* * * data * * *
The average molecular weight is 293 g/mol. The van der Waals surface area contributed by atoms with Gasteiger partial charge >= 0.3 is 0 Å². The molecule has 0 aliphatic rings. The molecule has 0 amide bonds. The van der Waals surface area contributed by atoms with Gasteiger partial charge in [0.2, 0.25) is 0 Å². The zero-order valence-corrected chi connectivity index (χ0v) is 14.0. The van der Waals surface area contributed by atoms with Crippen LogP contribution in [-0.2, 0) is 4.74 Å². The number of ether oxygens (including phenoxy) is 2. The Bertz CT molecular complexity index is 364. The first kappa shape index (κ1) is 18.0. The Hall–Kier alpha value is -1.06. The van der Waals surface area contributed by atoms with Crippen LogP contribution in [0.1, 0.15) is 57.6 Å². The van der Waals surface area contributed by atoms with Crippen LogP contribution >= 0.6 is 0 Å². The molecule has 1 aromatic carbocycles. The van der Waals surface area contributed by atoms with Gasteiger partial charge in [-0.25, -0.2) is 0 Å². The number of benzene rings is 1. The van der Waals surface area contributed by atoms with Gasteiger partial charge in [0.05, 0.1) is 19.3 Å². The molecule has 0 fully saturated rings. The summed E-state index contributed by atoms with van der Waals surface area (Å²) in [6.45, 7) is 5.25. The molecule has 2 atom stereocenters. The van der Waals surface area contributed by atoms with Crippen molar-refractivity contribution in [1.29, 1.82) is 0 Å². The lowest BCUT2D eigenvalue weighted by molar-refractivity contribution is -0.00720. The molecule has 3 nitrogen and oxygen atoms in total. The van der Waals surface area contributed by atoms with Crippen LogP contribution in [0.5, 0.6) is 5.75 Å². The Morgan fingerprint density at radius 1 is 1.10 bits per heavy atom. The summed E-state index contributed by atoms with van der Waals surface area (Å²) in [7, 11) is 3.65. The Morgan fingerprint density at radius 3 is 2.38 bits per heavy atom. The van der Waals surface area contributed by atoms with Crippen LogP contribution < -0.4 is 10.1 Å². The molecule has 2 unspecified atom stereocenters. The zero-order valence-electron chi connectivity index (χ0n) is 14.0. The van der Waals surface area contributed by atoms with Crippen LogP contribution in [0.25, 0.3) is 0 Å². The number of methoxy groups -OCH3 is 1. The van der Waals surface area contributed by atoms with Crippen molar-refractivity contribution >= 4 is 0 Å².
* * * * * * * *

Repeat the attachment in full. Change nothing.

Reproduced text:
The average molecular weight is 293 g/mol. The van der Waals surface area contributed by atoms with Gasteiger partial charge >= 0.3 is 0 Å². The molecule has 0 aliphatic rings. The molecule has 0 amide bonds. The van der Waals surface area contributed by atoms with Gasteiger partial charge in [0.2, 0.25) is 0 Å². The zero-order valence-corrected chi connectivity index (χ0v) is 14.0. The van der Waals surface area contributed by atoms with Crippen LogP contribution in [-0.2, 0) is 4.74 Å². The number of ether oxygens (including phenoxy) is 2. The Bertz CT molecular complexity index is 364. The first kappa shape index (κ1) is 18.0. The Hall–Kier alpha value is -1.06. The van der Waals surface area contributed by atoms with Crippen LogP contribution in [0.1, 0.15) is 57.6 Å². The van der Waals surface area contributed by atoms with Crippen LogP contribution >= 0.6 is 0 Å². The molecule has 1 aromatic carbocycles. The van der Waals surface area contributed by atoms with Gasteiger partial charge in [-0.25, -0.2) is 0 Å². The number of benzene rings is 1. The van der Waals surface area contributed by atoms with Gasteiger partial charge in [0.05, 0.1) is 19.3 Å². The molecule has 0 fully saturated rings. The summed E-state index contributed by atoms with van der Waals surface area (Å²) in [6.45, 7) is 5.25. The molecule has 2 atom stereocenters. The van der Waals surface area contributed by atoms with Crippen molar-refractivity contribution in [1.29, 1.82) is 0 Å². The lowest BCUT2D eigenvalue weighted by molar-refractivity contribution is -0.00720. The molecule has 3 nitrogen and oxygen atoms in total. The van der Waals surface area contributed by atoms with Crippen LogP contribution in [0.5, 0.6) is 5.75 Å². The Morgan fingerprint density at radius 1 is 1.10 bits per heavy atom. The summed E-state index contributed by atoms with van der Waals surface area (Å²) in [7, 11) is 3.65. The Morgan fingerprint density at radius 3 is 2.38 bits per heavy atom. The van der Waals surface area contributed by atoms with Crippen LogP contribution < -0.4 is 10.1 Å². The molecule has 2 unspecified atom stereocenters. The zero-order valence-electron chi connectivity index (χ0n) is 14.0. The van der Waals surface area contributed by atoms with Crippen LogP contribution in [0.25, 0.3) is 0 Å². The number of methoxy groups -OCH3 is 1. The van der Waals surface area contributed by atoms with Crippen molar-refractivity contribution >= 4 is 0 Å².